Tennessee Journal

New TNJ edition alert: Lee’s road plans, Senate GOP re-elects leadership team, Supreme Court opening breeds speculation about successor

Gov. Bill Lee, center, attends a budget hearing in Nashville on Nov. 9, 2022. He is joined by Finance Commissioner Jim Bryson, right, and COO Brandon Gibson. (Erik Schelzig, Tennessee Journal)

The latest print edition of The Tennessee Journal is out. Here is what’s in it:

— Lee wants to make major road upgrades without new taxes, debt. Can it be done without tolls?

— Political update: Senate GOP re-elects leadership team of McNally, Johnson, Yager; Registry presses pause on auditing Gary Humble; and digital ads target state’s certificate-of-need rules.

— From the courts: Justice Sharon Lee’s retirement from Supreme Court unleashes speculation about who will apply to succeed her.

Also: Dolly Parton lands $100 million prize, Jonathan Skrmetti says level of federalist view often depends on who controls White House, watchdog files FEC complaint against Beth Harwell, and the Showboats are back in Memphis.

As always, access the your copy of the TNJ here.

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New TNJ alert: Never mind the constitution, here’s the new state Senate districts

The Tennessee Supreme Court building is seen in Nashville on Dec.8, 2021. (Erik Schelzig, Tennessee Journal)

The new print edition of the Tennessee Journal is out. Here is what’s in it:

— Supreme Court finds election commission deadlines are more important than pesky constitutional language on state Senate districts.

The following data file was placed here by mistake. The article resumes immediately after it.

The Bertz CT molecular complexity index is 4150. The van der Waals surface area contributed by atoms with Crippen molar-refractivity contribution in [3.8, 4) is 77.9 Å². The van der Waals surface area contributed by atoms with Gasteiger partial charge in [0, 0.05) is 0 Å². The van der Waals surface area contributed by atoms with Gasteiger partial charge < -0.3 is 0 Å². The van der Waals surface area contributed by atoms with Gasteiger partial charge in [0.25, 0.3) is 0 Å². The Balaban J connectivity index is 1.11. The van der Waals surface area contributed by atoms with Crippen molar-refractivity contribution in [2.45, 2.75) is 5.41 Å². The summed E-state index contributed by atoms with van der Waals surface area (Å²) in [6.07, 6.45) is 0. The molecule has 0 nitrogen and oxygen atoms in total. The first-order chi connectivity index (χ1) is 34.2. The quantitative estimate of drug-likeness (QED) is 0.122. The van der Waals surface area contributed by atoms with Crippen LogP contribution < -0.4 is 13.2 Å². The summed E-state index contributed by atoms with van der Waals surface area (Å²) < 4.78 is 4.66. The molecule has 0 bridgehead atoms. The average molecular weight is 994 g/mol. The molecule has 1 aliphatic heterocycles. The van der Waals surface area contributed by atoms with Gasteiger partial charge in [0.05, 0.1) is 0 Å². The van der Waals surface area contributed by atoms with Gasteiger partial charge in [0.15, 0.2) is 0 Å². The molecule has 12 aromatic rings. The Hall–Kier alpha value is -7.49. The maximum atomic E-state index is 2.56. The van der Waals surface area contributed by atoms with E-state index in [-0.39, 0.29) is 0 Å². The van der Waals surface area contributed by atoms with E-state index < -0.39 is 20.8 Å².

— Party politics: Lee slow walks (in)action on residency requirements for congressional candidates, dumping 5th District hot potato in lap of state GOP.

— From the campaign trail: 41 state House members get free pass to re-election, Anti-Skulduggery Act to kick in after Brenda Gilmore’s announces plans to withdraw candidacy, and Andy Ogles drops mayoral bid to focus on Congress.

Also: Scott Cepicky wants to tear public education down to the “bare bones,” Butch Spyridon denies “bait and switch” on football stadium, former Nashville Banner executive editor Joe Worley dies, and Todd Warner’s Dixieland band.

As always, access the your copy of the TNJ here.

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New TNJ alert: Awaiting more Phoenix fallout after grand jury testimony, lawmakers at odds over Ford labor disclosure rules, Lee declines to sign

Reps. Robin Smith (R-Hixson) and Mark Cochran (R-Englewood) are sworn into the 112th General Assembly on Jan. 12, 2021. (Erik Schelzig, Tennessee Journal)

The new print edition of The Tennessee Journal is out. Here is what’s in it:

— Waiting for the other shoe to drop after lawmakers’ grand jury testimony.

— Domed of Doomed? Lee’s $500 million bond proposal for new NFL stadium gets mixed reviews among lawmakers.

— Legislative roundup: Fracas over union labor building Ford plant, Lee doesn’t sign new sterilizer rules, and Jerry Sexton’s latest official Bible resolution appears headed for failure (again).

— From the campaign trail: 5th District race cast into uncertainty over residency requirement bill, lawsuit.

Also: Hagerty’s kids get stake in MLS team, Bell’s statue of limitations on smoking something in high school, and Weaver claims to title of “conscience of the House.”

As always, access the your copy of the TNJ here.

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New TNJ alert: Will lawmaker’s guilty plea spur ethics overhaul?

Reps. Robin Smith (R-Hixson) and Mark Cochran (R-Englewood) are sworn into the 112th General Assembly on Jan. 12, 2021. (Erik Schelzig, Tennessee Journal)